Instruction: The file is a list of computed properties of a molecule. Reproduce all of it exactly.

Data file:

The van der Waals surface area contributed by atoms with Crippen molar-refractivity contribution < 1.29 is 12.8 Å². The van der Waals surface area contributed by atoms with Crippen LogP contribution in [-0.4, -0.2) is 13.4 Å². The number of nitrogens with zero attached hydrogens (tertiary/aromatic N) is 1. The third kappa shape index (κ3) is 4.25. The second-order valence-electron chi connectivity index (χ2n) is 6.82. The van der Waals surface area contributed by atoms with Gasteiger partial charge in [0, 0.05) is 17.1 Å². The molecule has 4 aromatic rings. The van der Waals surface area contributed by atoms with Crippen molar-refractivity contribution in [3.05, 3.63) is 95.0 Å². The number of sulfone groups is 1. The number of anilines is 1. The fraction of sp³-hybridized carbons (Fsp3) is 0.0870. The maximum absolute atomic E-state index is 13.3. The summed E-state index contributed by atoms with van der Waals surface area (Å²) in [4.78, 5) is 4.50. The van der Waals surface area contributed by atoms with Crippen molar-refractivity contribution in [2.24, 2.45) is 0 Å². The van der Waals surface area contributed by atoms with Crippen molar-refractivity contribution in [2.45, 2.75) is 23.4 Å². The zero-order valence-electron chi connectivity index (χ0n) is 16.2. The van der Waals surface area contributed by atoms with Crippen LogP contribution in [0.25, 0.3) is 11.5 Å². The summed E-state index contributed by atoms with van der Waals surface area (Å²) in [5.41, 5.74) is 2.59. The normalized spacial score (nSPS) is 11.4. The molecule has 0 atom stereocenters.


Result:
The van der Waals surface area contributed by atoms with Crippen molar-refractivity contribution < 1.29 is 12.8 Å². The van der Waals surface area contributed by atoms with Crippen LogP contribution in [-0.4, -0.2) is 13.4 Å². The number of nitrogens with zero attached hydrogens (tertiary/aromatic N) is 1. The third kappa shape index (κ3) is 4.25. The second-order valence-electron chi connectivity index (χ2n) is 6.82. The van der Waals surface area contributed by atoms with Gasteiger partial charge in [0, 0.05) is 17.1 Å². The molecule has 4 aromatic rings. The van der Waals surface area contributed by atoms with Crippen molar-refractivity contribution in [3.05, 3.63) is 95.0 Å². The number of sulfone groups is 1. The number of anilines is 1. The fraction of sp³-hybridized carbons (Fsp3) is 0.0870. The maximum absolute atomic E-state index is 13.3. The summed E-state index contributed by atoms with van der Waals surface area (Å²) in [4.78, 5) is 4.50. The van der Waals surface area contributed by atoms with Crippen molar-refractivity contribution in [2.24, 2.45) is 0 Å². The van der Waals surface area contributed by atoms with Crippen molar-refractivity contribution in [2.45, 2.75) is 23.4 Å². The zero-order valence-electron chi connectivity index (χ0n) is 16.2. The van der Waals surface area contributed by atoms with Crippen LogP contribution in [0.25, 0.3) is 11.5 Å². The summed E-state index contributed by atoms with van der Waals surface area (Å²) in [5.41, 5.74) is 2.59. The normalized spacial score (nSPS) is 11.4. The molecule has 0 atom stereocenters.